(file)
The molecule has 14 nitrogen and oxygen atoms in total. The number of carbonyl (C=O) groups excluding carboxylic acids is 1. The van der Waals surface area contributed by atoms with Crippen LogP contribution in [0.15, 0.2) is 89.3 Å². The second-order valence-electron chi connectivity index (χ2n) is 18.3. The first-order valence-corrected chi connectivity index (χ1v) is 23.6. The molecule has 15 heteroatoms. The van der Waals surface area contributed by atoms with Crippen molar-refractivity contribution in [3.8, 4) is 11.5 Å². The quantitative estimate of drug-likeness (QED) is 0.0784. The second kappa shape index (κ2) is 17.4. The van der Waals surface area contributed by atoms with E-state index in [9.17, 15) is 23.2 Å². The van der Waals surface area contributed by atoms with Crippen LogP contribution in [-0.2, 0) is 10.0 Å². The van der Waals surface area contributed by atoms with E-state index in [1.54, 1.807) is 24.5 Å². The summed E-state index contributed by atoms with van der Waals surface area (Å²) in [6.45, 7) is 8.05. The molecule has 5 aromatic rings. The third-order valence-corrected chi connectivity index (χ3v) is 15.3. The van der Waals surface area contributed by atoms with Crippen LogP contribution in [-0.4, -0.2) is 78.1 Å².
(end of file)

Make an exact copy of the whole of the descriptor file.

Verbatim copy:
The molecule has 14 nitrogen and oxygen atoms in total. The number of carbonyl (C=O) groups excluding carboxylic acids is 1. The van der Waals surface area contributed by atoms with Crippen LogP contribution in [0.15, 0.2) is 89.3 Å². The second-order valence-electron chi connectivity index (χ2n) is 18.3. The first-order valence-corrected chi connectivity index (χ1v) is 23.6. The molecule has 15 heteroatoms. The van der Waals surface area contributed by atoms with Crippen molar-refractivity contribution in [3.8, 4) is 11.5 Å². The quantitative estimate of drug-likeness (QED) is 0.0784. The second kappa shape index (κ2) is 17.4. The van der Waals surface area contributed by atoms with E-state index in [9.17, 15) is 23.2 Å². The van der Waals surface area contributed by atoms with Crippen LogP contribution in [-0.2, 0) is 10.0 Å². The van der Waals surface area contributed by atoms with E-state index in [1.54, 1.807) is 24.5 Å². The summed E-state index contributed by atoms with van der Waals surface area (Å²) in [6.45, 7) is 8.05. The molecule has 5 aromatic rings. The third-order valence-corrected chi connectivity index (χ3v) is 15.3. The van der Waals surface area contributed by atoms with Crippen LogP contribution in [-0.4, -0.2) is 78.1 Å².